Ahh, summer is here and for some of us this means a slowdown. Time to perhaps to do some "house keeping" and perhaps some optimizing and updating. Every one should do some regular maintenance to the "studio computer" to ensure continued reliability and flawless operation. This month we will look at some basic information about your recording medium, the Hard Drive Partition. I have tried to make this understandable by everyone regardless of computer savvy.
Computer technology has provided us with more speed, more power and more space. Often the analogy of files in a filing cabinet is used to visualize how your computer stores files on your hard drive. Today's hard drives have a much larger capacity than previously. Often when you "get your new computer" the system drive is set up as one large partition. Everything you do happens on, and to, this drive. The larger the capacity the more data, or files it will hold. Today, a large capacity drive of 9 gigabytes can also waste a great deal of space and make it increasingly more difficult to keep your files organized. The surface area that your drive heads have to search for requested files is tremendous and really does slow down access and transfer rates. Remember the file cabinet analogy? Think of your single C:\ partition as the drawer of your virtual file cabinet. At 500 meg, the drawer pulls out about 5 feet, and at one gig it extends another 5 feet. The more surface area the heads have to search, the longer it takes to find and read requested files. You get the picture.
Dos and Windows have made it easier to store and retrieve greater numbers of folders and files by letting you sub-divide you hard drive into additional partitions. This is like adding another drawer to your file cabinet. This is a logical way of utilizing the space you have more efficiently. Three things happen when you use multiple partitions on a single physical drive:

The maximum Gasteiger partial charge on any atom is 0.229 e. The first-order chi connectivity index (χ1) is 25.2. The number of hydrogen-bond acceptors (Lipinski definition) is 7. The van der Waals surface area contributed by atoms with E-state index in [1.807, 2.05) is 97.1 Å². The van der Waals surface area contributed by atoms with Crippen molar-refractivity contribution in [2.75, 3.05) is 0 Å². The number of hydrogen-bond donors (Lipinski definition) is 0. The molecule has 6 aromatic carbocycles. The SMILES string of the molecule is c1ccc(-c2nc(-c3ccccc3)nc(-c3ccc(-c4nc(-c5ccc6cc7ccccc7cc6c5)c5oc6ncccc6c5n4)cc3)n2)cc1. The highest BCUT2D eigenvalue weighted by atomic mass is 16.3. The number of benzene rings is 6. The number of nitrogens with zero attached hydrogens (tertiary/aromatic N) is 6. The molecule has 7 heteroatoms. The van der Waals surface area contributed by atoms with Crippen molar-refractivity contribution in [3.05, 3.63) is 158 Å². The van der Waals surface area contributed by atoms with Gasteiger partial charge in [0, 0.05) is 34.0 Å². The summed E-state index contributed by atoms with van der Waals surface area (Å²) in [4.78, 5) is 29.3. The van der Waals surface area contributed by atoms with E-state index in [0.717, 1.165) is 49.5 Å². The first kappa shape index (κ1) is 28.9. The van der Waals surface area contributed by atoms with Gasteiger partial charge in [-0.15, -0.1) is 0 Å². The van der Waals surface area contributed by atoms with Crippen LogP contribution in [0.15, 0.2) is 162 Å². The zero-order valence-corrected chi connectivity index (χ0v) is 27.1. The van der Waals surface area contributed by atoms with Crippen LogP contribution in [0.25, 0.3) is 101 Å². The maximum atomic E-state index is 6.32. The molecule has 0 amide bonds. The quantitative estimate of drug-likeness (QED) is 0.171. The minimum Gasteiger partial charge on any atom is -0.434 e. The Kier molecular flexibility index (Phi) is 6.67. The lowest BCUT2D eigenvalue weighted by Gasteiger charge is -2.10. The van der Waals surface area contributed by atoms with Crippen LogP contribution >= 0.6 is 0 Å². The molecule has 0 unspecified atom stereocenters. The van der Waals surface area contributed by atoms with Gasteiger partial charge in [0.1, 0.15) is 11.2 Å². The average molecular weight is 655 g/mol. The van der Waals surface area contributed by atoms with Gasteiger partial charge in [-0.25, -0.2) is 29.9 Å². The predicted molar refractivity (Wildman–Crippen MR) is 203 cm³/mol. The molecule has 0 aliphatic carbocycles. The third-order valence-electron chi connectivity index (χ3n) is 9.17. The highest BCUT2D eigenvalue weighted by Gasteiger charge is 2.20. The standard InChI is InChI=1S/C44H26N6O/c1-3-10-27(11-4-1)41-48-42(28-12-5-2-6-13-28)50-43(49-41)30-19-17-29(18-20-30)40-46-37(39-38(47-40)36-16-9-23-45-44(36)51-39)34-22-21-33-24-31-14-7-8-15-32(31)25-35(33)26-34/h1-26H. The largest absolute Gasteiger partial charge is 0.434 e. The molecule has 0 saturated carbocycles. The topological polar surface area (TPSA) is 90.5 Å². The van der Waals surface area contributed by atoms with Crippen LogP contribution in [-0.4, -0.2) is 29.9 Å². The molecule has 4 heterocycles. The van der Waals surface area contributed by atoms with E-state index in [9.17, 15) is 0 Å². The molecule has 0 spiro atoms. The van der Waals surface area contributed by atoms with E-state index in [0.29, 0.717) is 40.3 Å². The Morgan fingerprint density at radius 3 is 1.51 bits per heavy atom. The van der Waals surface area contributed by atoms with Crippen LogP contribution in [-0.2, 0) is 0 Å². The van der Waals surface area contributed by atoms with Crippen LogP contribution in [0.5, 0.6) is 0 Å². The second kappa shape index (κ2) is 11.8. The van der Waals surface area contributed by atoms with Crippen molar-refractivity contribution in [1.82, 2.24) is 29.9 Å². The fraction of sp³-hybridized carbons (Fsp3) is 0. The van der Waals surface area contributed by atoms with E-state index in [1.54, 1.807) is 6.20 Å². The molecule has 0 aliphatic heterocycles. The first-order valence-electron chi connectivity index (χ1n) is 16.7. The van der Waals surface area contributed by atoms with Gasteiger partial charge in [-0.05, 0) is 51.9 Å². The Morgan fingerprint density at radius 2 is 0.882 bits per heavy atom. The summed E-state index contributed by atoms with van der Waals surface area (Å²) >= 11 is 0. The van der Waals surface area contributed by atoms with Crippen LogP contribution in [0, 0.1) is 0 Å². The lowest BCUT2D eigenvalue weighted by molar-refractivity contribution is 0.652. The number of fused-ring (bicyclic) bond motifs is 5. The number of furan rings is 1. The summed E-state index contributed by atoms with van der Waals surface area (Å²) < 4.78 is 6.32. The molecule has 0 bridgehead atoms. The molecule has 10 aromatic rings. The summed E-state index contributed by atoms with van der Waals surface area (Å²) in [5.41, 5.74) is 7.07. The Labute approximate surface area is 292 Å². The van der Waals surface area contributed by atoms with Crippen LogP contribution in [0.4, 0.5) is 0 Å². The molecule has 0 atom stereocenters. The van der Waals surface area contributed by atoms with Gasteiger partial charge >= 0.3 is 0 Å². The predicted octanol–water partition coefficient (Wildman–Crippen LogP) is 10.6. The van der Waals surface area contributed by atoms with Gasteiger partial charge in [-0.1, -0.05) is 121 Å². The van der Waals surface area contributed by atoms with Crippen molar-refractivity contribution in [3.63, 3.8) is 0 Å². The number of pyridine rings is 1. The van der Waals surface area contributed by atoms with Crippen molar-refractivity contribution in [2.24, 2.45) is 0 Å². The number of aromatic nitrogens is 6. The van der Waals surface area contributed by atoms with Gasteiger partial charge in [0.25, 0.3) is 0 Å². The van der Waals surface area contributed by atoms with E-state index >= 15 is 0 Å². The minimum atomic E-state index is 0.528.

Your files are better organized and are located in a smaller space, thus, they are easier and quicker to access.
Your computer can locate and read files in a small partition faster than if it has to search your entire drive surface. This speeds up access to specific files and folders.
You can reclaim unused disk space that would otherwise be wasted by utilizing smaller cluster sizes and smaller partitions.
Cluster and Cluster Size
In preparing your disk so that it can be used most efficiently, your computer pre-organizes the space on a disk in order to manage the reading and writing of files. The file system is created for every floppy, hard disk, removable disk and partition on a drive prior to its first format. You can think of it as drawing the lines on the paper to help you to write on it and read from it easily. Windows and DOS will organize the space on the disk into clusters (the sheet of paper with lines on them). The maximum number of clusters that Windows and DOS can allocate is 65,536 cluster in any partition, regardless of size. Clusters will vary in size because all partitions have the same maximum number of clusters (65,653) therefore the larger the partition, the larger the cluster size.
What does this mean? Your OS can allocate up to 65,536 clusters on each partition, the clusters on a 200 meg partition can be much smaller than on a 1 gig drive. Thus, larger drives potentially waste more space than a smaller drive. For example; you have a one-gig partition with 32 k cluster size and a file that is exactly 32k in size. This file occupies one cluster. If you were to add one character to the file and increase its size to 33k, the system would allocate another sector to the store the file. The 33k file is now occupying 64k of hard disk space. Since two different files cannot occupy the same cluster, there is 32k of wasted space.